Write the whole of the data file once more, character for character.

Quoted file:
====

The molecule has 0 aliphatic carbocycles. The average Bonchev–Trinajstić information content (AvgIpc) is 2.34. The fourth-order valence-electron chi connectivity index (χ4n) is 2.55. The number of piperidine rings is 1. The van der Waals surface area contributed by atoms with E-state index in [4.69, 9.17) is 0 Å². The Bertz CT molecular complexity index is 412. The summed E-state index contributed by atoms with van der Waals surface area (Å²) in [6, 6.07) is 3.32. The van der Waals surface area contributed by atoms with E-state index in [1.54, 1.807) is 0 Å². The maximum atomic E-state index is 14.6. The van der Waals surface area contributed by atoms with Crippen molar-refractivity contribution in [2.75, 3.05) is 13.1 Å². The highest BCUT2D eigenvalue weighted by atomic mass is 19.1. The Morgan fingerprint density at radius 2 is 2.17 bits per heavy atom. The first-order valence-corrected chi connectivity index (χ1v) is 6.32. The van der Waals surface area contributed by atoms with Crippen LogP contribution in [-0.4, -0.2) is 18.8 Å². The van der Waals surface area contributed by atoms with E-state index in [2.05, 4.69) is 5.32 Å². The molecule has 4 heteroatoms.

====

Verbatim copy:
The molecule has 0 aliphatic carbocycles. The average Bonchev–Trinajstić information content (AvgIpc) is 2.34. The fourth-order valence-electron chi connectivity index (χ4n) is 2.55. The number of piperidine rings is 1. The van der Waals surface area contributed by atoms with E-state index in [4.69, 9.17) is 0 Å². The Bertz CT molecular complexity index is 412. The summed E-state index contributed by atoms with van der Waals surface area (Å²) in [6, 6.07) is 3.32. The van der Waals surface area contributed by atoms with E-state index in [1.54, 1.807) is 0 Å². The maximum atomic E-state index is 14.6. The van der Waals surface area contributed by atoms with Crippen molar-refractivity contribution in [2.75, 3.05) is 13.1 Å². The highest BCUT2D eigenvalue weighted by atomic mass is 19.1. The Morgan fingerprint density at radius 2 is 2.17 bits per heavy atom. The first-order valence-corrected chi connectivity index (χ1v) is 6.32. The van der Waals surface area contributed by atoms with Crippen LogP contribution in [-0.4, -0.2) is 18.8 Å². The van der Waals surface area contributed by atoms with E-state index in [2.05, 4.69) is 5.32 Å². The molecule has 4 heteroatoms.